Quick Reference Style Guides

Two-page summaries of the most common types of citations in four major citation styles:

  • MLA 7 & MLA 8 (Modern Language Association) Works Cited Quick Reference Guide. (Note: MLA issued the 8th edition of its Handbook in April 2016. Check with your instructor for guidance on which edition of the handbook you should follow.)

  • APA (American Psychological Association) References Quick Reference Guide

  • SBL (Society of Biblical Literature) Bibliography Quick Reference Guide 

  • CMS (Chicago Manual of Style) Chicago Quick Reference Guide (Note: This guide represents the Notes-Bibliography citation system from Chicago Manual of Style. For guidance on using the Author-Date system, see chapter 15 of the manual.)

Cite the Bible

  • How to cite the Bible in MLA, APA, SBL, or CMS style (See here for guide including MLA 7th ed.)

Citation Generators/Managers

Most JBU Library databases have a citation feature that will create bibliographic citations following the style of your choice. Various web-based or downloadable products are also available to help you create and manage bibliographies, including Zotero and EasyBib. None of these tools are foolproof, so you should familiarize yourself with the basics of your chosen citation style so that you can check your citations for proper formatting.

If you use EasyBib, click here to access the JBU EasyBib Coupon Code. This code will give you full access to EasyBib features, including APA-style citations, without having to pay for an "EasyBib Pro" subscription.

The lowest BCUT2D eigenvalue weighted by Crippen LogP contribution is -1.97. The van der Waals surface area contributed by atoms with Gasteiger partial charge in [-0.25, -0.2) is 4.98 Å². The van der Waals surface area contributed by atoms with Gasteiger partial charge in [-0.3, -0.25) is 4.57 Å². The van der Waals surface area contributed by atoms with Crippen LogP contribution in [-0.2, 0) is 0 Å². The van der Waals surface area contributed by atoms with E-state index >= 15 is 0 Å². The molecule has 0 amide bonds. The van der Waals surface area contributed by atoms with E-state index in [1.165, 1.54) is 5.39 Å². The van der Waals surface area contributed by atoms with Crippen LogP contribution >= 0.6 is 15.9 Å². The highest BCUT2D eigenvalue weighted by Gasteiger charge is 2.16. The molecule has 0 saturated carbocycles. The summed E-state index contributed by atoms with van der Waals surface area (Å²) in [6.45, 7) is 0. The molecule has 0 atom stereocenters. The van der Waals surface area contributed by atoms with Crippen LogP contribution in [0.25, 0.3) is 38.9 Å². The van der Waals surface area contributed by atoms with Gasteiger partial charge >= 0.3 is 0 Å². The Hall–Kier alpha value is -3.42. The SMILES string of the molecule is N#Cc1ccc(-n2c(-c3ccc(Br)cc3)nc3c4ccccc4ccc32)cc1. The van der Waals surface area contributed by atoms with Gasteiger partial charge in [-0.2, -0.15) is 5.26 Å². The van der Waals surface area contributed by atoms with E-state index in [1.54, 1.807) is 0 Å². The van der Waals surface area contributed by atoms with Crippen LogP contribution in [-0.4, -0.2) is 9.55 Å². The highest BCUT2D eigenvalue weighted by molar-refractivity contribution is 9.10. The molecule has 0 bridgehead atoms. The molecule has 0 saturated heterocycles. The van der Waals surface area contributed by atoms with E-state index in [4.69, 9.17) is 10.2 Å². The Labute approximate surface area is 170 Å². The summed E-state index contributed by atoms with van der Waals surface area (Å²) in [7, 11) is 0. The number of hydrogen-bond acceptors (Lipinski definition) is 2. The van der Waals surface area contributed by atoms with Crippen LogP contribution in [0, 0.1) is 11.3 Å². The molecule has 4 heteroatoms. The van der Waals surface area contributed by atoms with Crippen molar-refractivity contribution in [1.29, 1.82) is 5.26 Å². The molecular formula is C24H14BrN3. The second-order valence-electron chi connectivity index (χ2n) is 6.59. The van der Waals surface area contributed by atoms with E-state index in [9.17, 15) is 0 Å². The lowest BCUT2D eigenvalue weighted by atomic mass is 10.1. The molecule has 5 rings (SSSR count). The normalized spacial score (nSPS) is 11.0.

Additional Resources for Style and Formatting

Styles of formatting and citation, whether MLA, APA, or Chicago, provide a platform for academic dialogue within a discipline. The various style guides all explain how to incorporate sources responsibly into one's own researched writing. They all provide a means for the reader to locate and retrieve information about published works that are cited in an academic paper.
Style guides vary with the research emphases of each discipline. Though the differences between the style guides may seem minor, they reflect important aspects of a discipline. For example, in the social sciences, the recentness of a publication often determines its relevance and authority; therefore, in APA style (used in the social sciences), the date is included in the citation within the essay as well as in the references section. In MLA style (used in the humanities), where the recentness of the research is less crucial, the date is not included in a parenthetical reference, but only on the works cited page.


Quick tip for telling MLA7 works cited entries from MLA8 works cited entries: in MLA7, you indicate the medium of publication for an item (e.g., "Print." or "Web."); in MLA8 you leave this out but usually include the URL or DOI for online sources. Many instructors don't care which edition you follow as long as you're consistent, but some may have a preference. When in doubt, ask. If you use a citation generator to create works cited entries in MLA, be sure to proofread them to make sure all of entries are in the same style. 




Other Style Guides

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